Consumer advocates are voicing their concerns about the Internal Revenue Service's use of tax liens to collect taxes from consumers. Taxpayers who find they are unable to pay their tax bill often see a lien placed on their credit report, which results in a lower credit score. Like other types of adverse information, a tax lien will remain on an individual's credit report for up to seven years, even after they have settled their tax bill.
As a result, struggling consumers will find it more difficult to obtain competitive rates, loans, employment and even tenancy. Additionally, advocates say tax liens are an ineffective method of collecting taxes, according to Consumer Reports.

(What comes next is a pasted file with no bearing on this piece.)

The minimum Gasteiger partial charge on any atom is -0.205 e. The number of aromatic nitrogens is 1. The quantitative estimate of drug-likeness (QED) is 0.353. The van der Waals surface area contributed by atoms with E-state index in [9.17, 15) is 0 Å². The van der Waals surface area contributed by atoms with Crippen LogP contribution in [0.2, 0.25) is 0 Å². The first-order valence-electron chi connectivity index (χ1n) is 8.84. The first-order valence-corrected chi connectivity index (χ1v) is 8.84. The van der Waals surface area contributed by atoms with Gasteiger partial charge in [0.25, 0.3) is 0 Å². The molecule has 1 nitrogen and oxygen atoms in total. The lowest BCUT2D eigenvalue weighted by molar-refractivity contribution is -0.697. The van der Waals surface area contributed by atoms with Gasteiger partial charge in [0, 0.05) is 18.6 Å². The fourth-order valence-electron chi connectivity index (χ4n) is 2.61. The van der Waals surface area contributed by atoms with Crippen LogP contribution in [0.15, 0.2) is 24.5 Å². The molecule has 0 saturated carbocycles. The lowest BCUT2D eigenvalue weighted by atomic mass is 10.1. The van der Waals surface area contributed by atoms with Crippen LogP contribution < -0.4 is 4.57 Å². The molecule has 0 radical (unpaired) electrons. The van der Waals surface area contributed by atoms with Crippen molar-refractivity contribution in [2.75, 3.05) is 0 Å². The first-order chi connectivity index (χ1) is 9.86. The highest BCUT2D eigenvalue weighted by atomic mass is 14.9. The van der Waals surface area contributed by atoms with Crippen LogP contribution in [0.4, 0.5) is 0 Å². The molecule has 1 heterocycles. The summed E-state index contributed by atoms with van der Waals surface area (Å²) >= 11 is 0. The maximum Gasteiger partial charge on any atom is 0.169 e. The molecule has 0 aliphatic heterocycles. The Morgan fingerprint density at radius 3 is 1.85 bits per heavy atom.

A 2010 report to Congress reveals the IRS filed tax liens against 5 million Americans within the past seven years; however, the agency has no data that the liens have resulted in improved tax collection, the consumer group says.
Individuals who owe taxes should explore ways to pay their bill in full to avoid having a lien placed on their account. While dipping into savings or using home equity may not seem ideal, many tax professionals recommend exploring these methods before skipping out on a tax bill.